Factbox: The Formation of Egypt’s New Cabinet

On Monday, Hazem El-Beblawy’s cabinet unexpectedly submitted its resignation to interim President Adly Mansour, giving no reason for the surprise move. Mansour accepted the resignation within hours, commending Beblawy for the work he had done during Egypt’s “critical and hard time following the June 30 revolution.” Some speculate the resignation is tied to Defense Minister Abdel Fattah al-Sisi announcing his presidential candidacy. Mansour has since tasked former housing minister Ibrahim Mehleb with forming the new cabinet.

Who is Ibrahim Mehleb?

Mansour tasked interim Minister of Housing Ibrahim Mehleb with forming a new cabinet. Mehleb is a former member of Mubarak’s National Democratic Party (NDP) and ex-chairman of the board of Arab Contractors, a leading construction company in the Middle East and North Africa. He is a civil engineer by training.

In his first public remarks, Mehleb placed national security and improving the lives of Egyptian citizens as top priorities for the new government. He believes that bringing stability and security to the country will lead to greater investment. He urged the Egyptian people to be patient regarding the country’s economic situation, pointing to limited resources but a promising future. He added that the new government will give full support to the police and seek to fight corruption within the government bureaucracy.  

Mehleb’s appointment as prime minister designate has already proved controversial. The FJP denounced it due to his former affiliation with the NDP. Ahmed Fawzy, a member of the Social Democratic Party, said this appointment points to Mubarak-era attributes.

The New Cabinet

Mehleb has begun consultations to form the new government, which he says should be formed in the next three to four days. According to initial reports, he will be changing about fifteen ministers, while twenty ministers from the interim government will maintain their positions. Independent daily Tahrir reported that among the ministries expected to be changed are irrigation, workforce, sports, health and electricity. The minister of interior and minister of tourism are also likely to stay.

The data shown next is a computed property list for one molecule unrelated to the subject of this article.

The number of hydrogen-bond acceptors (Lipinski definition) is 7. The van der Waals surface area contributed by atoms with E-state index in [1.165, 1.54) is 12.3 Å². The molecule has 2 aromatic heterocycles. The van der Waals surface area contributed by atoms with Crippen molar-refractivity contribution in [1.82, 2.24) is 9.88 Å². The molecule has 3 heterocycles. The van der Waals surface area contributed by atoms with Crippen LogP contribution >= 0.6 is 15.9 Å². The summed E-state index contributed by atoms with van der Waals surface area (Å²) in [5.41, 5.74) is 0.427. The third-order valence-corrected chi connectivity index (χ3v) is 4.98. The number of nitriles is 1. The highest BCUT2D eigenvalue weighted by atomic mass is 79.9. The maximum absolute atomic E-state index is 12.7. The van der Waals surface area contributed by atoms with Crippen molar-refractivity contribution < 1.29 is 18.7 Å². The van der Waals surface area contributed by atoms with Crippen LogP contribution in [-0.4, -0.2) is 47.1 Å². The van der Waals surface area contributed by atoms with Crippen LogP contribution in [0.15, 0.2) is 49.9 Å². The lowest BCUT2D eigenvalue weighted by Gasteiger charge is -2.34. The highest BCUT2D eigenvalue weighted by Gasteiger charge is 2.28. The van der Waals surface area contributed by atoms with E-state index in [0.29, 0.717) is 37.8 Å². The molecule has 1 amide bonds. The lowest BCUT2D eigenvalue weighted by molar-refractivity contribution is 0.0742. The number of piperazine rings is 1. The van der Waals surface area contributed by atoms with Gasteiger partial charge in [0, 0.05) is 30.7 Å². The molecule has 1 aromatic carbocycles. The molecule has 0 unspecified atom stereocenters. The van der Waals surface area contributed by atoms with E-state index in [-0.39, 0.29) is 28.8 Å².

The big question has been in regards to who will take over as defense minister. Egypt Independent reported that Field Marshal Sisi will continue to exercise his duties as head of the armed forces. He will continue to hold his position until the new presidential election bill is passed at which time he will announce whether he will run for president. Speaking about the minister of defense, Mehleb has commented on the matter saying that Mansour has the final say as to whether Sisi will remain as defense minister in the new government.

Several groups have voiced their opinions regarding the formation of the new government. The Nour Party has stated that it may participate in the formation of the new government. It has prepared a list of candidates for the new government that does not include anyone from its ranks but close affiliates of the group. However, it may rescind its earlier decision to not participate in government until parliamentary elections according to statements from Salah Abdel Maqsoud and party leader Younis Makhioun. Tamarod has expressed its support for Sedky Sobhy to be appointed as Sisi’s successor as minister of defense, while the Student Union for Egypt’s Students has called for the minister of education to remain in his post.

Responses to the Cabinet’s Resignation

The resignation of Beblawy’s cabinet has garnered mixed responses from government figures, the media and political groups.

Presidential hopeful Amr Moussa was among the few who praised El-Beblawy and his cabinet’s work despite the difficult times in which they were operating that may have hindered their success.